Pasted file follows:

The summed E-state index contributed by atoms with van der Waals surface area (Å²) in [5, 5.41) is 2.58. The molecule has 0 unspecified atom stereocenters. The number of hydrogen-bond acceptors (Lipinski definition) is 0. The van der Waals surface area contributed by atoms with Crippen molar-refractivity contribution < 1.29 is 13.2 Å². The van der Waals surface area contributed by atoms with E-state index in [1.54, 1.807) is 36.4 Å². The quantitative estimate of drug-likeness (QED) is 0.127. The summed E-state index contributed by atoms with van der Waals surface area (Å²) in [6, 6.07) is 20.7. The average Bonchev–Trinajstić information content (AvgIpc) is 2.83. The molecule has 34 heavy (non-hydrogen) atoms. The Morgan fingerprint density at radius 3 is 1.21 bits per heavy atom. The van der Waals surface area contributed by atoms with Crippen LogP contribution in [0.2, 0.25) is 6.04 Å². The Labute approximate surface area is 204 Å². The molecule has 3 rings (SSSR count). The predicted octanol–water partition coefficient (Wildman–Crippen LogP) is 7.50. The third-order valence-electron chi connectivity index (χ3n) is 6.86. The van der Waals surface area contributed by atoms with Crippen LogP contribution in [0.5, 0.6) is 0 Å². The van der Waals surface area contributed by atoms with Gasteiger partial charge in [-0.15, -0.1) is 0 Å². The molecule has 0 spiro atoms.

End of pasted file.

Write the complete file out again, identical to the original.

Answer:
The summed E-state index contributed by atoms with van der Waals surface area (Å²) in [5, 5.41) is 2.58. The molecule has 0 unspecified atom stereocenters. The number of hydrogen-bond acceptors (Lipinski definition) is 0. The van der Waals surface area contributed by atoms with Crippen molar-refractivity contribution < 1.29 is 13.2 Å². The van der Waals surface area contributed by atoms with E-state index in [1.54, 1.807) is 36.4 Å². The quantitative estimate of drug-likeness (QED) is 0.127. The summed E-state index contributed by atoms with van der Waals surface area (Å²) in [6, 6.07) is 20.7. The average Bonchev–Trinajstić information content (AvgIpc) is 2.83. The molecule has 34 heavy (non-hydrogen) atoms. The Morgan fingerprint density at radius 3 is 1.21 bits per heavy atom. The van der Waals surface area contributed by atoms with Crippen LogP contribution in [0.2, 0.25) is 6.04 Å². The Labute approximate surface area is 204 Å². The molecule has 3 rings (SSSR count). The predicted octanol–water partition coefficient (Wildman–Crippen LogP) is 7.50. The third-order valence-electron chi connectivity index (χ3n) is 6.86. The van der Waals surface area contributed by atoms with Crippen LogP contribution in [0.5, 0.6) is 0 Å². The van der Waals surface area contributed by atoms with Gasteiger partial charge in [-0.15, -0.1) is 0 Å². The molecule has 0 spiro atoms.